The Writing on the Wall: The End of Text as Architectural Decoration
Oregon College of Art and Craft, Portland, OR, USA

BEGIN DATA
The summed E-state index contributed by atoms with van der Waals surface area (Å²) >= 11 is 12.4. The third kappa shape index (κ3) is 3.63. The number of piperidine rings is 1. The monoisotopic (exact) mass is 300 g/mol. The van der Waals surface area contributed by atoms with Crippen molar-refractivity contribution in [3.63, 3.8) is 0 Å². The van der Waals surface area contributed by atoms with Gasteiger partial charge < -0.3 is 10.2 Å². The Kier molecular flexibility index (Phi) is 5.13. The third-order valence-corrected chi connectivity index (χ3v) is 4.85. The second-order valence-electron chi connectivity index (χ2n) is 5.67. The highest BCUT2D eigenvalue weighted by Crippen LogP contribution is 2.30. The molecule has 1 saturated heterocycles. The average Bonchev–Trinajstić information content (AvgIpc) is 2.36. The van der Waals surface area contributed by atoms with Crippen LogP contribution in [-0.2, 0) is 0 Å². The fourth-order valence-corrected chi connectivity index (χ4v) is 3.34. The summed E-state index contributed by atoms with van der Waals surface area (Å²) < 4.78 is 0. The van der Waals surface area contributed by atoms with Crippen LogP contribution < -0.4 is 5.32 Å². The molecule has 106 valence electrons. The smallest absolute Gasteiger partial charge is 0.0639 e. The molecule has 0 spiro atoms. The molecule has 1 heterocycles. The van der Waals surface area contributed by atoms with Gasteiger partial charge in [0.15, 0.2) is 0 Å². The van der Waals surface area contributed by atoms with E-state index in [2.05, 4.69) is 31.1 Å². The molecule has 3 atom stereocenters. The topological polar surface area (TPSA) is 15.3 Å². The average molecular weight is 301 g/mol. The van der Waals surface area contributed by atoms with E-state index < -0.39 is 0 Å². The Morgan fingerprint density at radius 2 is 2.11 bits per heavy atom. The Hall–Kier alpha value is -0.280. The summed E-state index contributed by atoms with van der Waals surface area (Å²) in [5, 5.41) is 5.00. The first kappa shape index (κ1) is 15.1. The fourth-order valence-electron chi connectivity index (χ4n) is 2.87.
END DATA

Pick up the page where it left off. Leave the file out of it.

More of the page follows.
Late Gothic architecture in Northern Europe has been defined, in both negative and positive terms, by its effusive and complex ornamentation. In the decades around 1500, decorative investigations were particularly intense, embracing solutions that played knowingly on Gothic structure as well as the Classicizing forms of the Renaissance. While bold decoration is evident in both secular and religious architecture of this period, this paper confines itself to an examination of religious architecture, specifically the parish church of Notre-Dame in Caudebec-en-Caux. This church displays an extravagant use of text as architectural sculpture, a subset of the decorative experimentation around 1500. The text, a Latin hymn to the Virgin, occupies the uppermost balustrades and west fašade of the church. While I have considered the metaphoric meanings of the text in relationship to the church's architecture elsewhere, this paper considers why this decorative innovation was tepidly received. Only one other parish church, La FertÚ-Bernard, opted for a similar formula. Three possible explanations will be explored. First, the urban context of these churches rarely allowed for sightlines that would render the text legible. For cost-conscious patrons, embellishment had to be visible. Second, the use of text as ornament was a privileged form of communication, commissioned by only the most elite of patrons. Other instances occur in places like the choir at Brou, for example. Caudebec's major patron at this time, Robert Nagerel, was a member of the powerful Amboise family. Third, the notion of text as both structure and ornament belonged to the visual mentality of the Late Gothic, rendering it unfashionable as Renaissance tastes prevailed after the 1520s. Comparisons to contemporary painting and metalwork demonstrate a shift from a playful interdisciplinarity to a preference for clear distinctions between media, structure and ornament.